Overland Park commission OKs plan for Metcalf pet daycare over objection of neighbors leery of barking

Photo used under a Creative Commons license.

The owner of Two Dogs and a Cat pet care facility believes his second location, planned for 7620 Metcalf Avenue, will offer a service that many new apartment dwellers moving into downtown Overland Park will use.

Some neighbors, however, were leery of noise from the 90 dogs that could be there if the business is at capacity during the day. They told city planning commissioners they’d prefer a different location for a place that will include an outdoor play area for the animals.

The building on Metcalf where the new pet daycare will be located. Photo credit Johnson County Appraiser’s Office.

Five people who have homes or businesses near the area between Floyd Street and Metcalf urged commissioners not to approve a five-year special use permit that would allow pet boarding at the strip mall where John Cavalcanti hopes to expand his business.

“Ninety dogs outside barking just doesn’t appeal to me,” said Rob Thomas, a property owner on nearby Floyd Street. “I would ask all of you if you would be okay if 90 dogs were to move into your neighborhood across the street from your house. Would you vote for that?”

Actually, no more than 45 animals would be on the premises at night, and they would not all be allowed at once out in the play area, which is open but surrounded by a stucco wall, Cavalcanti said. In fact, no more than 20 or 25 would be allowed in the play area at any one time.

Neighbors and some commissioners, though, said they were concerned about whether the dogs would create too much noise and cause a drop in property values.

The original Two Dogs and a Cat at 119th Street and Metcalf Avenue is in a more commercial area, they said, with a better buffer from the residences.

“You have (special use permits) for a reason,” said Matt Van Becelaere, a Prairie Village resident who owns business property nearby. Van Becelaere said the noise might make it less likely that he could get tenants.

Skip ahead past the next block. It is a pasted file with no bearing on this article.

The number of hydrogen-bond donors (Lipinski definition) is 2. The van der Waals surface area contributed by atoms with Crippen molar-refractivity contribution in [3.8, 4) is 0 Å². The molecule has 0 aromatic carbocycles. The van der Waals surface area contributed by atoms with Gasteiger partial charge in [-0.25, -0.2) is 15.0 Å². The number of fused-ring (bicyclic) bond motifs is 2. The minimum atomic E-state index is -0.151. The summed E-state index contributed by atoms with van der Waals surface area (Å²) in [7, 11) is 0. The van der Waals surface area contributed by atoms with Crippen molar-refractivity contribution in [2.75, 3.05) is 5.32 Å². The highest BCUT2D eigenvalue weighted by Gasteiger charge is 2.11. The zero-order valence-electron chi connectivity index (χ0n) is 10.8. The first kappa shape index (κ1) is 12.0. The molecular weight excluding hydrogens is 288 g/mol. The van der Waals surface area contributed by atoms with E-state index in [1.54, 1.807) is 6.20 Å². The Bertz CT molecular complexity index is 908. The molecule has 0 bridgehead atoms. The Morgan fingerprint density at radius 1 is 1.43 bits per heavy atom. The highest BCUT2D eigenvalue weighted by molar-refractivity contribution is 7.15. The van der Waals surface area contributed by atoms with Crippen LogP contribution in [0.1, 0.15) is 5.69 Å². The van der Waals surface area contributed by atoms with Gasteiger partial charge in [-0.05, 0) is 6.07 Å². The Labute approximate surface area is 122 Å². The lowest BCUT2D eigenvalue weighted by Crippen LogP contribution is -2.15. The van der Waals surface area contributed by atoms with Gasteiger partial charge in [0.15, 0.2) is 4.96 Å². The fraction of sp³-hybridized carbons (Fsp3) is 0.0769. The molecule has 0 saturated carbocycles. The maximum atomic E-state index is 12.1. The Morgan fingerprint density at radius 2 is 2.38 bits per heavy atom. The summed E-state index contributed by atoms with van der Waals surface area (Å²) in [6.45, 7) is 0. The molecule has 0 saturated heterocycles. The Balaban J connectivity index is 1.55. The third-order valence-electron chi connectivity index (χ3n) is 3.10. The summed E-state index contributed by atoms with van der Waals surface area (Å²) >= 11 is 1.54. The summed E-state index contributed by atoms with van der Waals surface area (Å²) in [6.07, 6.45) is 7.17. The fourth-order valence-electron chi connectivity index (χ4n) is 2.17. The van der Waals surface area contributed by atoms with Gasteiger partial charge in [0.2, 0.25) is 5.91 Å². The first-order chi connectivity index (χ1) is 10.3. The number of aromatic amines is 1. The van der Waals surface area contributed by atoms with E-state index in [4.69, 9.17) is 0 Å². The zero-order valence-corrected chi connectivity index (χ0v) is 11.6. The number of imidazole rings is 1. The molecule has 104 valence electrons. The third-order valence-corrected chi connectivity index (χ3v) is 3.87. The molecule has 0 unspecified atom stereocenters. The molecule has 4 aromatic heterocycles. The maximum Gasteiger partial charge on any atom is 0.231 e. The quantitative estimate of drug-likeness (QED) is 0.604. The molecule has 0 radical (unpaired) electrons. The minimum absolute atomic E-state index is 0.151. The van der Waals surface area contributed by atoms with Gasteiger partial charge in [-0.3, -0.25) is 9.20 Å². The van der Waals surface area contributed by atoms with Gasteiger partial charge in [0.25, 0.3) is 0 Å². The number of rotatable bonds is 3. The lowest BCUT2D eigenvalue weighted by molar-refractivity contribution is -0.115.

Cavalcanti assured the commission that his operation takes care to address the needs of pets and nearby residents. Outdoor play areas are a trademark of his business because they are better for pet health and give dogs a chance to exhaust themselves so they’ll sleep quietly at night, he said.

The staff also takes steps to keep the dogs calm, he said. Classical music plays at all times because of its soothing effect, and staff takes care not to over stimulate the dogs with too many toys or too much activity after their outdoor play is done in the afternoon.

The pet care company had some support among the speakers, though. Four people testified to the quality of service and conditions at the 119th Street location.

Dale Griffin, who owns the property where the new pet center would open, said many of the new downtown residents will have pets. “That leads me to believe there’s going to be a sincere need for this,” he said. “I can’t think of another place in the general area that is more suited for this.”

Planning Commissioner Holly Streeter-Schaefer agreed about the need. “I think as Overland Park changes the way this area is looking that they’re going to have to also look at the amenities that people who are moving into this area will need for their pets,” she said, adding that “people are having more pets than kids. So we have to start looking at that as a city.”

In the end the permit was approved, 8-2.